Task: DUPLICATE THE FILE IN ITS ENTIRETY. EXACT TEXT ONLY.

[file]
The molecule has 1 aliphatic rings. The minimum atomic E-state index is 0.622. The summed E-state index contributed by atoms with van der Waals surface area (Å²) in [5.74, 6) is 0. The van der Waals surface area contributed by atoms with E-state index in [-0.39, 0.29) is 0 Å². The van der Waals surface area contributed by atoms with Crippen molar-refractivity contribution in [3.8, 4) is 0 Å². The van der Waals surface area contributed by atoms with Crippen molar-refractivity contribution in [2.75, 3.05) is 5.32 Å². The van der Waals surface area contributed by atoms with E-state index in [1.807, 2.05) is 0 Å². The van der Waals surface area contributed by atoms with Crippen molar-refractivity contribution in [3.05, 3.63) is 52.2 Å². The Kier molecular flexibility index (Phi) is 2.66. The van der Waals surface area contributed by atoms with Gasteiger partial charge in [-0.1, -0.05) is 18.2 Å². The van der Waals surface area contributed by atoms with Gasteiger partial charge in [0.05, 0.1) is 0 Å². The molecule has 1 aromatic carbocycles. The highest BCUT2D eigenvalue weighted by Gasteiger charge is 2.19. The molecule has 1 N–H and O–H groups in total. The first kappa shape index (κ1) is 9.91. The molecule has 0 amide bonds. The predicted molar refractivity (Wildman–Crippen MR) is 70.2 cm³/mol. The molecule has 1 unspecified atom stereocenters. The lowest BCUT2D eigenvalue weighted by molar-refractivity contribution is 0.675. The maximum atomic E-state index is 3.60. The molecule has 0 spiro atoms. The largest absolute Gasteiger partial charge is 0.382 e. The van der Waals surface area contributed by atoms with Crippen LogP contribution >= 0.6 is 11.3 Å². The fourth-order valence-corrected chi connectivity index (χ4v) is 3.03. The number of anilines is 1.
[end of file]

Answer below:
The molecule has 1 aliphatic rings. The minimum atomic E-state index is 0.622. The summed E-state index contributed by atoms with van der Waals surface area (Å²) in [5.74, 6) is 0. The van der Waals surface area contributed by atoms with E-state index in [-0.39, 0.29) is 0 Å². The van der Waals surface area contributed by atoms with Crippen molar-refractivity contribution in [3.8, 4) is 0 Å². The van der Waals surface area contributed by atoms with Crippen molar-refractivity contribution in [2.75, 3.05) is 5.32 Å². The van der Waals surface area contributed by atoms with E-state index in [1.807, 2.05) is 0 Å². The van der Waals surface area contributed by atoms with Crippen molar-refractivity contribution in [3.05, 3.63) is 52.2 Å². The Kier molecular flexibility index (Phi) is 2.66. The van der Waals surface area contributed by atoms with Gasteiger partial charge in [-0.1, -0.05) is 18.2 Å². The van der Waals surface area contributed by atoms with Gasteiger partial charge in [0.05, 0.1) is 0 Å². The molecule has 1 aromatic carbocycles. The highest BCUT2D eigenvalue weighted by Gasteiger charge is 2.19. The molecule has 1 N–H and O–H groups in total. The first kappa shape index (κ1) is 9.91. The molecule has 0 amide bonds. The predicted molar refractivity (Wildman–Crippen MR) is 70.2 cm³/mol. The molecule has 1 unspecified atom stereocenters. The lowest BCUT2D eigenvalue weighted by molar-refractivity contribution is 0.675. The maximum atomic E-state index is 3.60. The molecule has 0 spiro atoms. The largest absolute Gasteiger partial charge is 0.382 e. The van der Waals surface area contributed by atoms with Crippen LogP contribution >= 0.6 is 11.3 Å². The fourth-order valence-corrected chi connectivity index (χ4v) is 3.03. The number of anilines is 1.